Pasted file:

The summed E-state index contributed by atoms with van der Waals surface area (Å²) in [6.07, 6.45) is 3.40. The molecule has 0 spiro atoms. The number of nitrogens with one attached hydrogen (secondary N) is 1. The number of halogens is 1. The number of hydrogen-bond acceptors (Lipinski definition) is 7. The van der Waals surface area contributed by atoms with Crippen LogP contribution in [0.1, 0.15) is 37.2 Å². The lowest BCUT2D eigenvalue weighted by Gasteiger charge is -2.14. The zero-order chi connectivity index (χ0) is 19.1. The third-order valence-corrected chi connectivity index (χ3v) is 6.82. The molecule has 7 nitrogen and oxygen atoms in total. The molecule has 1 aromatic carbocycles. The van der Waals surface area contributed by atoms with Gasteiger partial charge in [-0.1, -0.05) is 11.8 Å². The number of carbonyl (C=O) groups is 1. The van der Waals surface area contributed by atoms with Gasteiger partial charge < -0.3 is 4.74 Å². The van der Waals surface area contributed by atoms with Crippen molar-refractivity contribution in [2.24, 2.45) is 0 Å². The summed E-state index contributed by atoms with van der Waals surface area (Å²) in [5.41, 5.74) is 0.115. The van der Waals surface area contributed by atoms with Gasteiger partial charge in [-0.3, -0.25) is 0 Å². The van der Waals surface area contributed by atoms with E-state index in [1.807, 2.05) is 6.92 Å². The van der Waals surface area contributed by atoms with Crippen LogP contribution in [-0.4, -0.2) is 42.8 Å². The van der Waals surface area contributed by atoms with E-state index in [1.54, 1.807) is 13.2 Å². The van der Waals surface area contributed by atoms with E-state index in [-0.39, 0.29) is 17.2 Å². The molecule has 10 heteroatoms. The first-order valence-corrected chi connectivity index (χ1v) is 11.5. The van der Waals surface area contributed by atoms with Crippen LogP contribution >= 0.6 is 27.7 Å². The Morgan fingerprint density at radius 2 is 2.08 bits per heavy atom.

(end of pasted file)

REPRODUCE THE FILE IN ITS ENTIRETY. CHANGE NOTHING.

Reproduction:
The summed E-state index contributed by atoms with van der Waals surface area (Å²) in [6.07, 6.45) is 3.40. The molecule has 0 spiro atoms. The number of nitrogens with one attached hydrogen (secondary N) is 1. The number of halogens is 1. The number of hydrogen-bond acceptors (Lipinski definition) is 7. The van der Waals surface area contributed by atoms with Crippen LogP contribution in [0.1, 0.15) is 37.2 Å². The lowest BCUT2D eigenvalue weighted by Gasteiger charge is -2.14. The zero-order chi connectivity index (χ0) is 19.1. The third-order valence-corrected chi connectivity index (χ3v) is 6.82. The molecule has 7 nitrogen and oxygen atoms in total. The molecule has 1 aromatic carbocycles. The van der Waals surface area contributed by atoms with Gasteiger partial charge in [-0.1, -0.05) is 11.8 Å². The number of carbonyl (C=O) groups is 1. The van der Waals surface area contributed by atoms with Gasteiger partial charge < -0.3 is 4.74 Å². The van der Waals surface area contributed by atoms with Crippen molar-refractivity contribution in [2.24, 2.45) is 0 Å². The summed E-state index contributed by atoms with van der Waals surface area (Å²) in [5.41, 5.74) is 0.115. The van der Waals surface area contributed by atoms with Gasteiger partial charge in [-0.3, -0.25) is 0 Å². The van der Waals surface area contributed by atoms with E-state index in [1.807, 2.05) is 6.92 Å². The van der Waals surface area contributed by atoms with Crippen LogP contribution in [-0.4, -0.2) is 42.8 Å². The van der Waals surface area contributed by atoms with E-state index in [1.54, 1.807) is 13.2 Å². The van der Waals surface area contributed by atoms with E-state index in [-0.39, 0.29) is 17.2 Å². The molecule has 10 heteroatoms. The first-order valence-corrected chi connectivity index (χ1v) is 11.5. The van der Waals surface area contributed by atoms with Crippen LogP contribution >= 0.6 is 27.7 Å². The Morgan fingerprint density at radius 2 is 2.08 bits per heavy atom.